The Analyst Attitude Survey (AAS) is run bi-annually by the Analyst Observatory and asks analysts from all regions to rate the leading technology, consulting, and telecom companies, typically receiving around 400 responses.
The survey asks each participant only to rate the companies they feel most knowledgeable about in order to aid the robustness of the results and eliminate any anomalies.
Towards the end of 2020, the Analyst Observatory conducted an analysis to calculate which companies are the most highly rated by the analyst community, based on various categories or themes. To generate the categories, we aggregated the individual questions from the survey into five areas:
– Customer Favourite
– Best AR Team Service
– Industry Leader
– Biggest Improver
– Analyst Advocacy Award
– Overall Champion- the aggregate of the other categories
Unlike the other categories, the Analyst Advocacy Award has only one component question: How likely are you to recommend this firm?
AWS was rated exceptionally throughout, coming first in four of the six categories. Despite its overall dominance, however, it was also perceived as the second Biggest Improver- behind Microsoft. The other category in which AWS failed to score highly is Best AR Team Service, the category instead being led by Nokia Networks.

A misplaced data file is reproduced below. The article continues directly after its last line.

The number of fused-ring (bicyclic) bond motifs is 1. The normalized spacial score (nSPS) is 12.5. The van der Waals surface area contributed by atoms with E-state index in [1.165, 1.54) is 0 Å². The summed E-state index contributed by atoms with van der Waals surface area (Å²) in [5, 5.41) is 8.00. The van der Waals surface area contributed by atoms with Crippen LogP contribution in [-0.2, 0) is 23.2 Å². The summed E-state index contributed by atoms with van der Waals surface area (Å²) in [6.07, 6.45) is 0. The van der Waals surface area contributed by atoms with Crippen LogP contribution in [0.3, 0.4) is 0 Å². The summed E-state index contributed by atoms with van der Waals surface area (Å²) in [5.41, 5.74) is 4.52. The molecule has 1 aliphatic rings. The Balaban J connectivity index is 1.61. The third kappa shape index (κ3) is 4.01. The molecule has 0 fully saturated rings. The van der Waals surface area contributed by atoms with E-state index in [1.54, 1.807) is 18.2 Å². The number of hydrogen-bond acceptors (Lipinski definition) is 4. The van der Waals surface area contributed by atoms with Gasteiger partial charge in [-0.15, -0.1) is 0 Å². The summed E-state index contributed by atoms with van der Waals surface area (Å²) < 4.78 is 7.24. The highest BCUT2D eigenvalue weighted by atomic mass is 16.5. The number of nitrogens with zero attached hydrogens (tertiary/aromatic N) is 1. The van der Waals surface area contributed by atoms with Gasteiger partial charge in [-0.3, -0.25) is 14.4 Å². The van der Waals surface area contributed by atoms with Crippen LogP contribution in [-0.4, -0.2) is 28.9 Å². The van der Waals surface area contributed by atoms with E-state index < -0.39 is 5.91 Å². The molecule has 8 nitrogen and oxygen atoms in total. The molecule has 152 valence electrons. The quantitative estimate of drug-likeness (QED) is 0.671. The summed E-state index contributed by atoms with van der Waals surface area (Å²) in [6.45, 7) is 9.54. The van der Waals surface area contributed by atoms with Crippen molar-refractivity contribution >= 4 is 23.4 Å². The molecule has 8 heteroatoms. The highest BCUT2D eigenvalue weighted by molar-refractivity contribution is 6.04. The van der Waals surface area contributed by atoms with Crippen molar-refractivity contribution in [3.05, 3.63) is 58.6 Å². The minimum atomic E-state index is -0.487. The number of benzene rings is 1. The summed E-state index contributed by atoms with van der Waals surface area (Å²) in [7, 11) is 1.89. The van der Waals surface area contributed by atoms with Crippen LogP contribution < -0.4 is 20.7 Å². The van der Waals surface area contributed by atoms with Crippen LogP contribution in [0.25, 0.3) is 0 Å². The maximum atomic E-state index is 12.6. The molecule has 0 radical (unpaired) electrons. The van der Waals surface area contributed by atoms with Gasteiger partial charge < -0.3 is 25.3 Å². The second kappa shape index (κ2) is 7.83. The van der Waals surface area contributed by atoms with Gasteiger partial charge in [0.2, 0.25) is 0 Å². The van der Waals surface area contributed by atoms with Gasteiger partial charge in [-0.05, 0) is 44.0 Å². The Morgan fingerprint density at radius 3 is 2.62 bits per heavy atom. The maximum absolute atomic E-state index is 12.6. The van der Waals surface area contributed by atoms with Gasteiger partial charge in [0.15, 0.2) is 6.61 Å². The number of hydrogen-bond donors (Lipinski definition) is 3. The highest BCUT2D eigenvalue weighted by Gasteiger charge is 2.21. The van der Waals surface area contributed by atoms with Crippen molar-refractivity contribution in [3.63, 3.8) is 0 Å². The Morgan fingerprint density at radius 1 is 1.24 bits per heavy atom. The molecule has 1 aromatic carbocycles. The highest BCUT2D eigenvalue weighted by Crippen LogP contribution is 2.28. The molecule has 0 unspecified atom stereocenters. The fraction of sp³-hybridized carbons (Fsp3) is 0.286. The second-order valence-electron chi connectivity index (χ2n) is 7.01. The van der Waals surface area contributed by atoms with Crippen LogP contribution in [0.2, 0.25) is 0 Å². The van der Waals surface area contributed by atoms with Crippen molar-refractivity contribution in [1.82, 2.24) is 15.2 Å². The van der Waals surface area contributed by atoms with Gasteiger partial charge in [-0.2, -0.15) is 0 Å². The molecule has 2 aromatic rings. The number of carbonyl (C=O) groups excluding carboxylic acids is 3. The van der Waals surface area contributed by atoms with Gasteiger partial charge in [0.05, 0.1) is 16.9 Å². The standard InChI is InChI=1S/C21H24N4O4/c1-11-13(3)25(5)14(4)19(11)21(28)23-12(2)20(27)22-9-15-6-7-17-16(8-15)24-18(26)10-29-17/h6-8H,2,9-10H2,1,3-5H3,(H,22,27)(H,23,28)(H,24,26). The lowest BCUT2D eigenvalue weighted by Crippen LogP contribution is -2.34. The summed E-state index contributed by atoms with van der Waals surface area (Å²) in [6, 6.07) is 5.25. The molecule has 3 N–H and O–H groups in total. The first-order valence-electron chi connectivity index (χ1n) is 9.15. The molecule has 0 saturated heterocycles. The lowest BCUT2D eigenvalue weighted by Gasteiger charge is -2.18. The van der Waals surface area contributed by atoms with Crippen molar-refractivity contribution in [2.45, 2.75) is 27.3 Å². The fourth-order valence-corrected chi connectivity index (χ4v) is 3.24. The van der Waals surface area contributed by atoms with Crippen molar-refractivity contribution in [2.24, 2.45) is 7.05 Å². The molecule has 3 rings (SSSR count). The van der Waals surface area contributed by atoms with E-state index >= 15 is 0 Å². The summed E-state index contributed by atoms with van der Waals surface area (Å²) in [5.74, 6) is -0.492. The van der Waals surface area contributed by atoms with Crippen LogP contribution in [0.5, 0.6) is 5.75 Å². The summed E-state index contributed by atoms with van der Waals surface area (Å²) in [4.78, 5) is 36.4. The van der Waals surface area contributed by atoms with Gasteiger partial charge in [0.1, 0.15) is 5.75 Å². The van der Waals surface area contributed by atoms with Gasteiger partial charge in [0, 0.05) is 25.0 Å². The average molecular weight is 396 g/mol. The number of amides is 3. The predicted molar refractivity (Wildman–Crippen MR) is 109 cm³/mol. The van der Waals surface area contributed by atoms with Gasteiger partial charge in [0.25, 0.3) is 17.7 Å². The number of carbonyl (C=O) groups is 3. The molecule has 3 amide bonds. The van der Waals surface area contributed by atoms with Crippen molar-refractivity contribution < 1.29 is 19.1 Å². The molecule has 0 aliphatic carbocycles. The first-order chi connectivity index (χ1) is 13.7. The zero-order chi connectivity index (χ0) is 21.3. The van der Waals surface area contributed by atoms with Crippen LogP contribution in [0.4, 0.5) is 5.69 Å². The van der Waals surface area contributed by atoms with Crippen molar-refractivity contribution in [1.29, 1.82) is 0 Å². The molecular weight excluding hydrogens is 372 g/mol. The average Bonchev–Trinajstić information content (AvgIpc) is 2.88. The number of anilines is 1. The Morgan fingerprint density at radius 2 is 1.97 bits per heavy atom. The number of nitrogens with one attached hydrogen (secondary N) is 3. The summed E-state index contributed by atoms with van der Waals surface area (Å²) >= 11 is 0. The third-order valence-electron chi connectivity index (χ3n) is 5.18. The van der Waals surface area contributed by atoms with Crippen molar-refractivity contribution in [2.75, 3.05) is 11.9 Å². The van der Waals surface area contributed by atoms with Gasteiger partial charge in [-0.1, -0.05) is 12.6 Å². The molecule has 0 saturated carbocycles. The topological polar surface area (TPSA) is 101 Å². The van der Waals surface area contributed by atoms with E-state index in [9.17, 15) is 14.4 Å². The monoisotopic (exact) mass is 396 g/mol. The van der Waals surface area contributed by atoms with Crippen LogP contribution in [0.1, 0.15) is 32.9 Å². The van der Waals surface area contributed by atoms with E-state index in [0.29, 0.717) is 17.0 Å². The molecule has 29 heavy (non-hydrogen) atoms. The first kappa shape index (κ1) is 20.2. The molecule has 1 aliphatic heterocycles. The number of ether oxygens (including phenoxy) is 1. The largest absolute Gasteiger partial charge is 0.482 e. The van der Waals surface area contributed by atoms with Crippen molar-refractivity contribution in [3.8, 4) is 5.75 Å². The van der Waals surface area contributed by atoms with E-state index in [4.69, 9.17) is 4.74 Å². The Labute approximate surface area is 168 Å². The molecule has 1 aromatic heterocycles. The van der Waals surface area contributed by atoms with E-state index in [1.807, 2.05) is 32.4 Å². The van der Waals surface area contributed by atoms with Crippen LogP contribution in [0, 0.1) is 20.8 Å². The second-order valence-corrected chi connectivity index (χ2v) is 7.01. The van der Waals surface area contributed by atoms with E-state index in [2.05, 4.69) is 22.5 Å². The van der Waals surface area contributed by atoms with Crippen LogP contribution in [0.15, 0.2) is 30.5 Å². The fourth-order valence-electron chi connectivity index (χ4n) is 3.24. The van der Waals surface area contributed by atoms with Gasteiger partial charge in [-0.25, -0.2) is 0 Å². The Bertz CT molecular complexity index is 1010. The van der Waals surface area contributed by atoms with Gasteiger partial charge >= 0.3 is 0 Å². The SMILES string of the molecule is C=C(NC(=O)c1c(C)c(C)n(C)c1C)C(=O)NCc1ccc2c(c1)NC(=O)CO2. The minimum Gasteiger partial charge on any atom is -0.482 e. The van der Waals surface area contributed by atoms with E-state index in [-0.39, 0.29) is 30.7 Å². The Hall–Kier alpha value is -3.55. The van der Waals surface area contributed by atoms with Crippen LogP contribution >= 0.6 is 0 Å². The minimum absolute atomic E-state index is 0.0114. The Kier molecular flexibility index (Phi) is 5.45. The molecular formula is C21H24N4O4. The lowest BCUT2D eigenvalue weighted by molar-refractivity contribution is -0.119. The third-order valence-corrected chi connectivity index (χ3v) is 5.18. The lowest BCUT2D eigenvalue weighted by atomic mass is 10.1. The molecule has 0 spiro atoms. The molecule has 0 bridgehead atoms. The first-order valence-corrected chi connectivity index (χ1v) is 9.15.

Overall, the top ten in our survey are AWS, Siemens, Microsoft, Adobe, Salesforce, Tata Consulting, HCL, Cisco, Dell Technologies, and Ericsson.
- Customer Favourite – AWS
- Best AR Team Service – Nokia Networks
- Industry Leader – AWS
- Biggest Improver – Microsoft
- Analyst Advocacy Award – AWS
- Overall Champion – AWS
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Ian Scott is one of the rare market research leaders with deep business consultancy experience. He has played a significant design and analysis role at both the Analyst Observatory and Loudhouse Research for the AR community’s two longitudinal studies: the Analyst Advocacy Study and Analyst Value Survey.
He graduated with a Masters in Social Research Methods at the University of Surrey, a pre-doctoral training program supported by the UK’s Economic and Social Research Council.